If you’ve read my reviews for Rogue Squadron and Rogue Leader, you’ll know one of my common complaints is a severe lack of content pulled from the original trilogy. Not this time; Factor 5 does an excellent job of pulling audio and visuals from the movies. Major movie scenes are now used as cutscenes for missions. For example, a scene from The Empire Strikes Back in which Luke is shot down in his Snowspeeder serves as a prelude to the on-foot Hoth mission involving the take down of AT-ATs with thermal detonators. The audio, too, is impressive. Many of John Williams’ scores are used, providing a level of atmospheric depth that had yet to be seen. Add to that classic sound effects (TIE engines, explosions, and Ewoks…) and you have yourself a satisfying, immersive experience.
Perhaps the most impressive feat by Factor 5 is the multiplayer mode. There are two modes to play; versus and cooperative. Versus mode pits players against each other in 4 different modes; Dogfight, Rampage, Tag and Defend, and Special. Dogfight is, well, a 1-on-1 dogfight. Parameters like time limits, score limits and weapons can be customized. Rampage is a competition to see who can do the most damage to a specific area. Tag and Defend is like King of the Hill, in which you need to gain and keep control of specific areas. Special includes two special Rampage like levels in which you control AT-STs, as well as two racing levels.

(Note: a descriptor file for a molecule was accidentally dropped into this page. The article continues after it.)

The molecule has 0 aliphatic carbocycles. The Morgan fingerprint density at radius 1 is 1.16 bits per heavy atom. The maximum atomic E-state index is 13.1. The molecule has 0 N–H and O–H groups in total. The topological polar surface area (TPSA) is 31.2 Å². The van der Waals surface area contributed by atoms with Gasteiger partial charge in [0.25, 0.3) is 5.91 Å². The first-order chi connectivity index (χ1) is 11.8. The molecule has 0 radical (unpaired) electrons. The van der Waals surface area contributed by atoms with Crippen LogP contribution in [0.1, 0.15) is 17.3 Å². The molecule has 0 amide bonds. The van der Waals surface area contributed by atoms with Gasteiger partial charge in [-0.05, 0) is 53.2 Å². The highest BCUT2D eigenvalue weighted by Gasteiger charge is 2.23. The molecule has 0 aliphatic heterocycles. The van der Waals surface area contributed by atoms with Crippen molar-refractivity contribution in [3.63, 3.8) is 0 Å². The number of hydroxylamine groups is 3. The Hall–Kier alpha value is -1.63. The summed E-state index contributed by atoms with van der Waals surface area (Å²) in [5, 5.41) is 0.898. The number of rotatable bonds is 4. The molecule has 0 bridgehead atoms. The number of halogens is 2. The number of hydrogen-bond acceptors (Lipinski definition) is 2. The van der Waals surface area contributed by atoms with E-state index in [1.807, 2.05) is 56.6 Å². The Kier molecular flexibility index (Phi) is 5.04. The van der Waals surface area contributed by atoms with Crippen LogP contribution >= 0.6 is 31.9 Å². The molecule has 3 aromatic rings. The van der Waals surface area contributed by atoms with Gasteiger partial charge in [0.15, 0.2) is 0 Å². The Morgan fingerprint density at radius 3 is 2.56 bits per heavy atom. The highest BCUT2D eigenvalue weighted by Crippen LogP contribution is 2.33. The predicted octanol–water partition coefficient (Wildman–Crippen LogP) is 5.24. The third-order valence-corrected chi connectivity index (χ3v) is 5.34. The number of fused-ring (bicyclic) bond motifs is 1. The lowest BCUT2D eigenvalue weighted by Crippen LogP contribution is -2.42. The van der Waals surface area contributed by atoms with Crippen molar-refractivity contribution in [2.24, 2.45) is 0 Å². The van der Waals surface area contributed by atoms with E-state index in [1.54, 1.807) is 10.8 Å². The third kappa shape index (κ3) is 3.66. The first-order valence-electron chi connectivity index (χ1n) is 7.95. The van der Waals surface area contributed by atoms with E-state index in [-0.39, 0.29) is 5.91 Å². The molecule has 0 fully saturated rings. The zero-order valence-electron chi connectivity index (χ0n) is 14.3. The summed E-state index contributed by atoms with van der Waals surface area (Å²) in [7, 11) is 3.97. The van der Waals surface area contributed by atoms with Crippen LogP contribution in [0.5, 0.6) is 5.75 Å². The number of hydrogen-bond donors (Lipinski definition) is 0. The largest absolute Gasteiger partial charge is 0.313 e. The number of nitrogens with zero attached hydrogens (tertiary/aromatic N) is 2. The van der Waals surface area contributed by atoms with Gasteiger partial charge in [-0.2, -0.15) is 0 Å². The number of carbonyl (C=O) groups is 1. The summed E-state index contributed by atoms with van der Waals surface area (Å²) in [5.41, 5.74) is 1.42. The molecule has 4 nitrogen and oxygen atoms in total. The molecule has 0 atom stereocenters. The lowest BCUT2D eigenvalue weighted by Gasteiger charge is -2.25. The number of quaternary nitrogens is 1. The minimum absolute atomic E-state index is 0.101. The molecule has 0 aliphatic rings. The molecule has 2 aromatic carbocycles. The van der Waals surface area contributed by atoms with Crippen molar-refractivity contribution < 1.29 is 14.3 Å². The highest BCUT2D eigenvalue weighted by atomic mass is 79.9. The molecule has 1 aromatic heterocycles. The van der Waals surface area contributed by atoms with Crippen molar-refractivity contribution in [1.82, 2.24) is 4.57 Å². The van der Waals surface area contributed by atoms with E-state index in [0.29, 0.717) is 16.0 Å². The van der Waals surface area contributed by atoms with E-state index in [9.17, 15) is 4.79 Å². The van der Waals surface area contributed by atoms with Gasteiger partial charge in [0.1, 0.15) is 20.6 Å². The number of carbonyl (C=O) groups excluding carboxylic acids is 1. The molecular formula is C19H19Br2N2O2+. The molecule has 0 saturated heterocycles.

Then there is the awesomeness that is Cooperative mode. Cooperative mode allows you and a friend to play through all the missions (secret missions too) from Rogue Leader. It is literally two games in one here. Plus, you get to use the new unlockable ships and weapons upgrades from Rebel Strike for these Rogue Leader missions (the only ships I think were missing between games were the Slave I and the TIE fighter). So now, you get to replay Rogue Leader with the added advantage of a real co-pilot and not some computer controlled wingman. Unfortunately, you cannot play through these missions on your own; you still need to buy Rogue Leader for that.